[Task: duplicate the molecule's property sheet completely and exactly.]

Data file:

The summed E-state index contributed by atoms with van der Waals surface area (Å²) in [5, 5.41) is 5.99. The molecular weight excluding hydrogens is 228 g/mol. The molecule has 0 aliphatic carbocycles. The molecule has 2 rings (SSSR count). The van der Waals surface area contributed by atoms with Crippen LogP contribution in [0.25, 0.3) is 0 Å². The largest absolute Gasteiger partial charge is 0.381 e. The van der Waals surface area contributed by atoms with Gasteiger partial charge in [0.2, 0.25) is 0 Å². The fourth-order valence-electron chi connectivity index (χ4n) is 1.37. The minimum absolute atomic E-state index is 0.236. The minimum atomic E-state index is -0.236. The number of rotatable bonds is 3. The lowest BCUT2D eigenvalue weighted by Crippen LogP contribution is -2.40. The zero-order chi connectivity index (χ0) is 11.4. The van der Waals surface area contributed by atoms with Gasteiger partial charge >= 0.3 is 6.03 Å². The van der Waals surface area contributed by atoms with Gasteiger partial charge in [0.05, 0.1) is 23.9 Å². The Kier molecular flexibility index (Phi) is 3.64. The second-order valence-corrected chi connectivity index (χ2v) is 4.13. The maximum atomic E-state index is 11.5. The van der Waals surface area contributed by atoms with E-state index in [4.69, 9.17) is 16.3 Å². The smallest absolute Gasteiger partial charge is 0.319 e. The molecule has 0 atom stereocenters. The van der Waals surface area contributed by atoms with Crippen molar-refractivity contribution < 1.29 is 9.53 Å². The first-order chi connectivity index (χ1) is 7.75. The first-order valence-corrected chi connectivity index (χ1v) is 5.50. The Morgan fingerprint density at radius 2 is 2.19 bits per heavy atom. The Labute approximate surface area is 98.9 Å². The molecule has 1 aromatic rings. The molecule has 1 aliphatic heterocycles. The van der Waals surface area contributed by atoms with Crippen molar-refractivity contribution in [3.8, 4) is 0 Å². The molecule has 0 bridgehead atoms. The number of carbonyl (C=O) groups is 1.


The summed E-state index contributed by atoms with van der Waals surface area (Å²) in [5, 5.41) is 5.99. The molecular weight excluding hydrogens is 228 g/mol. The molecule has 0 aliphatic carbocycles. The molecule has 2 rings (SSSR count). The van der Waals surface area contributed by atoms with Crippen LogP contribution in [0.25, 0.3) is 0 Å². The largest absolute Gasteiger partial charge is 0.381 e. The van der Waals surface area contributed by atoms with Gasteiger partial charge in [0.2, 0.25) is 0 Å². The fourth-order valence-electron chi connectivity index (χ4n) is 1.37. The minimum absolute atomic E-state index is 0.236. The minimum atomic E-state index is -0.236. The number of rotatable bonds is 3. The lowest BCUT2D eigenvalue weighted by Crippen LogP contribution is -2.40. The zero-order chi connectivity index (χ0) is 11.4. The van der Waals surface area contributed by atoms with Gasteiger partial charge >= 0.3 is 6.03 Å². The van der Waals surface area contributed by atoms with Gasteiger partial charge in [0.05, 0.1) is 23.9 Å². The Kier molecular flexibility index (Phi) is 3.64. The second-order valence-corrected chi connectivity index (χ2v) is 4.13. The maximum atomic E-state index is 11.5. The van der Waals surface area contributed by atoms with E-state index in [4.69, 9.17) is 16.3 Å². The smallest absolute Gasteiger partial charge is 0.319 e. The molecule has 0 atom stereocenters. The van der Waals surface area contributed by atoms with Crippen molar-refractivity contribution < 1.29 is 9.53 Å². The first-order chi connectivity index (χ1) is 7.75. The first-order valence-corrected chi connectivity index (χ1v) is 5.50. The Morgan fingerprint density at radius 2 is 2.19 bits per heavy atom. The Labute approximate surface area is 98.9 Å². The molecule has 1 aromatic rings. The molecule has 1 aliphatic heterocycles. The van der Waals surface area contributed by atoms with Crippen molar-refractivity contribution in [3.8, 4) is 0 Å². The molecule has 0 bridgehead atoms. The number of carbonyl (C=O) groups is 1.